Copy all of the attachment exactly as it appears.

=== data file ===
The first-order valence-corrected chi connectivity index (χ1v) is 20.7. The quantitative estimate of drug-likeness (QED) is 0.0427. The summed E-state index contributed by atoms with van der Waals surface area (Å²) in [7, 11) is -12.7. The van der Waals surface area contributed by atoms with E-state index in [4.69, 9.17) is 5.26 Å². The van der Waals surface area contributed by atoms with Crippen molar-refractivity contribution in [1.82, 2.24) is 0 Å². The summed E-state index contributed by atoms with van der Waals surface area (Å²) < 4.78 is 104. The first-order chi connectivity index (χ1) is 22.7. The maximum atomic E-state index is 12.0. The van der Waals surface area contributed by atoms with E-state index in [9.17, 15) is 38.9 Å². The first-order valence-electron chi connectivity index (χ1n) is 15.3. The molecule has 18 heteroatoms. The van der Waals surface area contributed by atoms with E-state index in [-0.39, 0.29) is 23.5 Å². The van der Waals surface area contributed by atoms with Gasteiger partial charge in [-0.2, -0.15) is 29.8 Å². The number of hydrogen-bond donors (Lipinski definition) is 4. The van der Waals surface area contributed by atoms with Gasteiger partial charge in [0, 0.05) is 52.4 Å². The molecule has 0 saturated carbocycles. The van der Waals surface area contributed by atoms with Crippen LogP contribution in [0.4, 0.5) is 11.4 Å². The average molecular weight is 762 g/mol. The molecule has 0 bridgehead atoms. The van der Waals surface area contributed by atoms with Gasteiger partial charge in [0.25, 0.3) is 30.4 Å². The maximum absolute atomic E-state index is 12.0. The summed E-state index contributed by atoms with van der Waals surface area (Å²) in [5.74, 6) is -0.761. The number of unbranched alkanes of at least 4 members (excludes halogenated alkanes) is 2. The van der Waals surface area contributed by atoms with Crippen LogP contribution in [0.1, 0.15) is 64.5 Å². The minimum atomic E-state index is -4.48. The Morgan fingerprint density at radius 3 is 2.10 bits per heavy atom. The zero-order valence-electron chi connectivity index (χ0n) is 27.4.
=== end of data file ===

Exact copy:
The first-order valence-corrected chi connectivity index (χ1v) is 20.7. The quantitative estimate of drug-likeness (QED) is 0.0427. The summed E-state index contributed by atoms with van der Waals surface area (Å²) in [7, 11) is -12.7. The van der Waals surface area contributed by atoms with E-state index in [4.69, 9.17) is 5.26 Å². The van der Waals surface area contributed by atoms with Crippen molar-refractivity contribution in [1.82, 2.24) is 0 Å². The summed E-state index contributed by atoms with van der Waals surface area (Å²) < 4.78 is 104. The first-order chi connectivity index (χ1) is 22.7. The maximum atomic E-state index is 12.0. The van der Waals surface area contributed by atoms with E-state index in [9.17, 15) is 38.9 Å². The first-order valence-electron chi connectivity index (χ1n) is 15.3. The molecule has 18 heteroatoms. The van der Waals surface area contributed by atoms with E-state index in [-0.39, 0.29) is 23.5 Å². The van der Waals surface area contributed by atoms with Gasteiger partial charge in [-0.2, -0.15) is 29.8 Å². The number of hydrogen-bond donors (Lipinski definition) is 4. The van der Waals surface area contributed by atoms with Gasteiger partial charge in [0, 0.05) is 52.4 Å². The molecule has 0 saturated carbocycles. The van der Waals surface area contributed by atoms with Crippen LogP contribution in [0.4, 0.5) is 11.4 Å². The average molecular weight is 762 g/mol. The molecule has 0 bridgehead atoms. The van der Waals surface area contributed by atoms with Gasteiger partial charge in [0.25, 0.3) is 30.4 Å². The maximum absolute atomic E-state index is 12.0. The summed E-state index contributed by atoms with van der Waals surface area (Å²) in [5.74, 6) is -0.761. The number of unbranched alkanes of at least 4 members (excludes halogenated alkanes) is 2. The van der Waals surface area contributed by atoms with Crippen LogP contribution in [0.1, 0.15) is 64.5 Å². The minimum atomic E-state index is -4.48. The Morgan fingerprint density at radius 3 is 2.10 bits per heavy atom. The zero-order valence-electron chi connectivity index (χ0n) is 27.4.